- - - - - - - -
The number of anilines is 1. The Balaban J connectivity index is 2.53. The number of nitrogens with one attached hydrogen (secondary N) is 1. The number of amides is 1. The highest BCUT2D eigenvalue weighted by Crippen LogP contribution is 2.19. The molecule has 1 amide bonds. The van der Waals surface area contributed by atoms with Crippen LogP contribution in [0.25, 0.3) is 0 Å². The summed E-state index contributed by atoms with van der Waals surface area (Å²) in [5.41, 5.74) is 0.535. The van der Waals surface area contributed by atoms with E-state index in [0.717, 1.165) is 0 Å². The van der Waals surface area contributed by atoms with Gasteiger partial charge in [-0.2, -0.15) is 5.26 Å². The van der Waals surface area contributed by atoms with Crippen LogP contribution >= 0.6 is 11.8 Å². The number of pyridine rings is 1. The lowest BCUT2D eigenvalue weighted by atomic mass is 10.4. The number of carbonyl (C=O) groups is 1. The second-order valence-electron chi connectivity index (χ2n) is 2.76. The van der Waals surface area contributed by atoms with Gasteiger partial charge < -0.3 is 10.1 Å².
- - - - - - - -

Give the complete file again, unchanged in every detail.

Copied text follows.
The number of anilines is 1. The Balaban J connectivity index is 2.53. The number of nitrogens with one attached hydrogen (secondary N) is 1. The number of amides is 1. The highest BCUT2D eigenvalue weighted by Crippen LogP contribution is 2.19. The molecule has 1 amide bonds. The van der Waals surface area contributed by atoms with Crippen LogP contribution in [0.25, 0.3) is 0 Å². The summed E-state index contributed by atoms with van der Waals surface area (Å²) in [5.41, 5.74) is 0.535. The van der Waals surface area contributed by atoms with E-state index in [0.717, 1.165) is 0 Å². The van der Waals surface area contributed by atoms with Gasteiger partial charge in [-0.2, -0.15) is 5.26 Å². The van der Waals surface area contributed by atoms with Crippen LogP contribution >= 0.6 is 11.8 Å². The number of pyridine rings is 1. The lowest BCUT2D eigenvalue weighted by atomic mass is 10.4. The number of carbonyl (C=O) groups is 1. The second-order valence-electron chi connectivity index (χ2n) is 2.76. The van der Waals surface area contributed by atoms with Gasteiger partial charge < -0.3 is 10.1 Å².